Last spring, with so many wheat-bean acres projected, “I heard a lot of, ‘Boy, stink bugs are going to be awful in our late beans.’ That may not necessarily apply, though. With the increase in late-maturing acreage, I don’t believe the stink bugs had the opportunity to gang up on isolated fields as in the past. Still, they were out there and required some sprays.”
Farmer fears stemmed from all stink bug species being highly mobile and highly selective. Late in the season, the pest can readily move to the greenest field available once fields they’re in dry down or are harvested.
“They’ll almost flood into it and, when that field plays out, they’ll move into the greenest nearby field until there are no more fields in the area to travel to.”
That’s what happened in the Ashley County field in 2007, when Akin received a call from Extension agent Gus Wilson. With almost 200 stink bugs per 25 sweeps, Wilson’s concerns were obvious. Of that sweep count total, 42 of the stink bugs were red-banded. The unofficial Louisiana threshold for red-banded stink bugs is six per 25 sweeps. In Arkansas, the threshold for Southern greens, greens and browns is nine per 25 sweeps.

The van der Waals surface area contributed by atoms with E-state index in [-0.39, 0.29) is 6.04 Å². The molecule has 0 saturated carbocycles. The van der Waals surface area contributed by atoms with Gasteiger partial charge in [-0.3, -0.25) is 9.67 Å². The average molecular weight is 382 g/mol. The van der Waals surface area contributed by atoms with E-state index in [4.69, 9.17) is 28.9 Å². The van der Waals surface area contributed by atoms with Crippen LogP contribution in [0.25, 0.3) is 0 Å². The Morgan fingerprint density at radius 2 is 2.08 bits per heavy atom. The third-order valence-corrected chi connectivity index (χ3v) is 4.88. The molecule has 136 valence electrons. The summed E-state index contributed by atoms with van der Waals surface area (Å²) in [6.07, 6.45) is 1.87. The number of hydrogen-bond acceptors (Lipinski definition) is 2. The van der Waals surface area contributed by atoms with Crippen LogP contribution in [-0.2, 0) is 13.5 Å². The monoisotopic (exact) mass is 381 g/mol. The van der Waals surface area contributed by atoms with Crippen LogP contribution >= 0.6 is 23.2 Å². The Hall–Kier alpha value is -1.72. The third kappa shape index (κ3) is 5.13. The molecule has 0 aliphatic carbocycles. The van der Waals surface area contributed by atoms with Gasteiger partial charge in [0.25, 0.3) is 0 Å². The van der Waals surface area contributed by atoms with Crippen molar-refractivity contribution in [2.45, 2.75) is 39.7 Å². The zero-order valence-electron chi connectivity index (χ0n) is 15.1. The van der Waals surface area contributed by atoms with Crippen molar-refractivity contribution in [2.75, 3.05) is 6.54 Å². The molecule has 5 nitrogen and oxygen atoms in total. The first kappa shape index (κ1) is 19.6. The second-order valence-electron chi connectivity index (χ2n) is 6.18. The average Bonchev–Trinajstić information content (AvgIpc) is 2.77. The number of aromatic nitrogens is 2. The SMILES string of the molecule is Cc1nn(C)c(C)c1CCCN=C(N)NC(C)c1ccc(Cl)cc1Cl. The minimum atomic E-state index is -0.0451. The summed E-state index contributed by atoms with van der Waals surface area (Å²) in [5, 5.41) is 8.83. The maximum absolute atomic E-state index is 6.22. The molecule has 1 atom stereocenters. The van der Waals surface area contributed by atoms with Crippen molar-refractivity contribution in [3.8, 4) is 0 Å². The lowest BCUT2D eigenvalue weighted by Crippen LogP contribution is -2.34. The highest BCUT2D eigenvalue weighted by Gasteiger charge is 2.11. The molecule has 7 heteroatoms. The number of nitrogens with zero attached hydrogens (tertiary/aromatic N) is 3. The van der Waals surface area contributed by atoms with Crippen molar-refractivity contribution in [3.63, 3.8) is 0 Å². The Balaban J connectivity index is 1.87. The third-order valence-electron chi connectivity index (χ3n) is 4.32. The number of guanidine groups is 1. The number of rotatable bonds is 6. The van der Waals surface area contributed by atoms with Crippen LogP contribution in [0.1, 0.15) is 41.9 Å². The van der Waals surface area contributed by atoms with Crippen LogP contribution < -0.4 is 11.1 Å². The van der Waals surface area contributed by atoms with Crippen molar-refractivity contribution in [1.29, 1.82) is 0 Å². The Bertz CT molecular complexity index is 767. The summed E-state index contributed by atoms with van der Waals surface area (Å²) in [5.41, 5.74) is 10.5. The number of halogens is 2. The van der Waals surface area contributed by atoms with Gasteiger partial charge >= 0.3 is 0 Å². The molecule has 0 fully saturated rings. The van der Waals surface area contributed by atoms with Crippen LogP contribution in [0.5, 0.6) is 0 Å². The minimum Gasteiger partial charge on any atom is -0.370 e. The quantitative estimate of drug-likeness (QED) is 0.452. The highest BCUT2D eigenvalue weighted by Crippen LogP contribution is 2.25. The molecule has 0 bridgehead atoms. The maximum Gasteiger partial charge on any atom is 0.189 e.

The Ashley County beans were a late-planted, late-maturing variety that was well irrigated throughout the season. The field was at R-7 when the stink bugs were discovered.
At the same time, “the grower had hit his limit in spending on the crop with fungicides and the like. The problem, of course, is that although stink bugs may not have the same damage potential as bollworms, they can still hurt the yield and quality, even at R-7. The field, which had significantly more yield potential, ended up averaging 19 bushels per acre. They were hit hard.”
One of the biggest challenges with red-banded stink bugs is proper identification.
“Folks who don’t deal with stink bugs regularly find it difficult to tell the red-banded stink bug from other stink bugs — especially the red-shouldered stink bug (which doesn’t cause nearly the damage to a soybean crop and is easier to control). The red-shouldered stink bug has been in Arkansas for a while, although at relatively low numbers.”
Typically, when doing sweep counts, all stink bugs are counted together.
“The red-shouldered are often included with the Southern green and green stink bug species. Of course, the Southern greens and greens are separate species, but we lump them together for threshold decisions since control options are the same for both.”
One way to differentiate the red-banded stink bug: a fixed spine on the bottom side that runs from the abdominal section upward between the hind legs.